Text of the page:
The versatile Kaspar Rast was born in Zurich, Switzerland in 1972, and has been playing drums since he was six years old. Rast trained at the famed JMS school in Zurich and at the Drummers Collective in New York City. His list of concerts and tours covers Europe, America, and South Africa. Playing drums and percussion, he’s worked in exceptionally diverse musical formations and projects, both in performance and in the studio.
Rast’s most visible international project to date is with his long-time friend and collaborator, keyboardist/composer Nik Bärtsch’s band Ronin (www.nikbaertsch.com). The group just released its fourth album, Stoa, on the venerated ECM label.
Ronin’s music is characterized by complex, interlocking patterns, modular constructions, repetitive motifs, and polymetric pulses. Bärtsch has described the music as “Zen funk.” (Imagine James Brown jamming with Steve Reich.) Explains Rast, “Ronin sometimes works with emptiness, trying to create a musical haiku, if you will. This energy interplay is an important part of the group.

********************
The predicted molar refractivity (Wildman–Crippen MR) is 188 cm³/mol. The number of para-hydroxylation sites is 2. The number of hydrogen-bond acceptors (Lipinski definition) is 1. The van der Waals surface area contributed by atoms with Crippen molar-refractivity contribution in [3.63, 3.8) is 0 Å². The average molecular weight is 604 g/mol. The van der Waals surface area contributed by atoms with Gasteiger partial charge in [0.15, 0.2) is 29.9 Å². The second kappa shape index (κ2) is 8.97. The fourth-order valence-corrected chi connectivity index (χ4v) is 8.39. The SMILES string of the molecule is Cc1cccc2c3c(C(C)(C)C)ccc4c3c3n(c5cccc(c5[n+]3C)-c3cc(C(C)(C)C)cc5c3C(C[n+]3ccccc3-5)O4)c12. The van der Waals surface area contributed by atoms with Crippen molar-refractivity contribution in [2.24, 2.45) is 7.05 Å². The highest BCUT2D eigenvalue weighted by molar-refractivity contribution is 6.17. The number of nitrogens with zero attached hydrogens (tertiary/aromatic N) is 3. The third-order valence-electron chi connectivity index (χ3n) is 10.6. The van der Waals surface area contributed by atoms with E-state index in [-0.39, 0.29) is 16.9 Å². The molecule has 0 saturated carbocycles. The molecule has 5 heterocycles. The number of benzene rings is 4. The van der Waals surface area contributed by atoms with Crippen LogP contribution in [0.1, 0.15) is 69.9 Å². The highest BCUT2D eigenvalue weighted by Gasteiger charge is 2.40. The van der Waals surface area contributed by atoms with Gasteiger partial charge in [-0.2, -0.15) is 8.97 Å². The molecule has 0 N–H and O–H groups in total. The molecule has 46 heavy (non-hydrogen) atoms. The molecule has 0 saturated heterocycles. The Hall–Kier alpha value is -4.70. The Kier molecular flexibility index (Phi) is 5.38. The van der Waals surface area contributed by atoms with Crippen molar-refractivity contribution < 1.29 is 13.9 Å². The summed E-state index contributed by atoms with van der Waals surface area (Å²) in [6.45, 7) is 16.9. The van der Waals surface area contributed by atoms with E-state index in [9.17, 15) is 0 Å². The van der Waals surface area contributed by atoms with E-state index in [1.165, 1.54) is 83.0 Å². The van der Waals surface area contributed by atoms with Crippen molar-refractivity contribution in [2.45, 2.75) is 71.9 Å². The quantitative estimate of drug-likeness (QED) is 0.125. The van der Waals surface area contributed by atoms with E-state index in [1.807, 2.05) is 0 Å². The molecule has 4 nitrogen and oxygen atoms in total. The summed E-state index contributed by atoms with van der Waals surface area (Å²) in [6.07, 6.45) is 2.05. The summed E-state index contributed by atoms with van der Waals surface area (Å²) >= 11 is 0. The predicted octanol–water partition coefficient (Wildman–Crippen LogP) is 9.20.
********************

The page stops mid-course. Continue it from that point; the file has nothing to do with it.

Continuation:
“When playing with Ronin,” Rast continues, “one of the challenging things is that, due to all of the interlocking patterns, we have to be super tight from the first second on, otherwise it can’t groove. It’s almost a rhythmic balancing act, because the whole band is the groove. Ronin thinks differently. Sometimes we describe ourselves as a musical biosystem, because everything is so interrelated.”
On the group’s previous album, Live, one of Rast’s characteristic sounds is his cutting-edge snare drum’s “poingk.” “With Ronin, I can do so many things just focusing on my bass drum, hi-hat, and snare drum; the possibilities are infinite. I’ll use the toms and cymbals to signal transitions. You may have a large vocabulary, but you may not want to use all those words all the time.”